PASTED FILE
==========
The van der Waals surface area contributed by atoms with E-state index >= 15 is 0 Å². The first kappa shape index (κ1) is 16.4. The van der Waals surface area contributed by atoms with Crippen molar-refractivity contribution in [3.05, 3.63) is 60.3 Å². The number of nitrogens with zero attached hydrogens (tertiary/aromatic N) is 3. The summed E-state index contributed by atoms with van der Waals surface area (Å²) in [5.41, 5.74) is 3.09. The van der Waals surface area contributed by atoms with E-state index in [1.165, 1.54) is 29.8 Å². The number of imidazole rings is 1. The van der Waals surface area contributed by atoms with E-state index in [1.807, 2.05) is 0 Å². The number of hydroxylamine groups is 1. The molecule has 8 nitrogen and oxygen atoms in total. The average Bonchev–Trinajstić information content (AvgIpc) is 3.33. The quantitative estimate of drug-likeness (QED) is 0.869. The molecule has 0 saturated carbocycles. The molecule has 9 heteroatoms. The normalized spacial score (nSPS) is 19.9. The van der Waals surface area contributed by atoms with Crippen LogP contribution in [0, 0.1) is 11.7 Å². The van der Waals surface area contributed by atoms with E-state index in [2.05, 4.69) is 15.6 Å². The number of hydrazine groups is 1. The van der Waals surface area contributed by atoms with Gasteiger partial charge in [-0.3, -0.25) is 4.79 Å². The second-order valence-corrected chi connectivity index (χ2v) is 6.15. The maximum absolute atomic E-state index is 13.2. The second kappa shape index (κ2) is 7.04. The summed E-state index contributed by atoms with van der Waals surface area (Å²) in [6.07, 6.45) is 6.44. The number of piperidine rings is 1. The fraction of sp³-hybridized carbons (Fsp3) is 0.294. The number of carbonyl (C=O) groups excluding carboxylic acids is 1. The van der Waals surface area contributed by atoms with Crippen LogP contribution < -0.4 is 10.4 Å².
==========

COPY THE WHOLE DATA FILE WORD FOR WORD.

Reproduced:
The van der Waals surface area contributed by atoms with E-state index >= 15 is 0 Å². The first kappa shape index (κ1) is 16.4. The van der Waals surface area contributed by atoms with Crippen molar-refractivity contribution in [3.05, 3.63) is 60.3 Å². The number of nitrogens with zero attached hydrogens (tertiary/aromatic N) is 3. The summed E-state index contributed by atoms with van der Waals surface area (Å²) in [5.41, 5.74) is 3.09. The van der Waals surface area contributed by atoms with E-state index in [1.165, 1.54) is 29.8 Å². The number of imidazole rings is 1. The van der Waals surface area contributed by atoms with E-state index in [1.807, 2.05) is 0 Å². The number of hydroxylamine groups is 1. The molecule has 8 nitrogen and oxygen atoms in total. The average Bonchev–Trinajstić information content (AvgIpc) is 3.33. The quantitative estimate of drug-likeness (QED) is 0.869. The molecule has 0 saturated carbocycles. The molecule has 9 heteroatoms. The normalized spacial score (nSPS) is 19.9. The van der Waals surface area contributed by atoms with Crippen LogP contribution in [0, 0.1) is 11.7 Å². The van der Waals surface area contributed by atoms with E-state index in [2.05, 4.69) is 15.6 Å². The number of hydrazine groups is 1. The van der Waals surface area contributed by atoms with Gasteiger partial charge in [-0.3, -0.25) is 4.79 Å². The second-order valence-corrected chi connectivity index (χ2v) is 6.15. The maximum absolute atomic E-state index is 13.2. The second kappa shape index (κ2) is 7.04. The summed E-state index contributed by atoms with van der Waals surface area (Å²) in [6.07, 6.45) is 6.44. The number of piperidine rings is 1. The fraction of sp³-hybridized carbons (Fsp3) is 0.294. The number of carbonyl (C=O) groups excluding carboxylic acids is 1. The van der Waals surface area contributed by atoms with Crippen LogP contribution < -0.4 is 10.4 Å².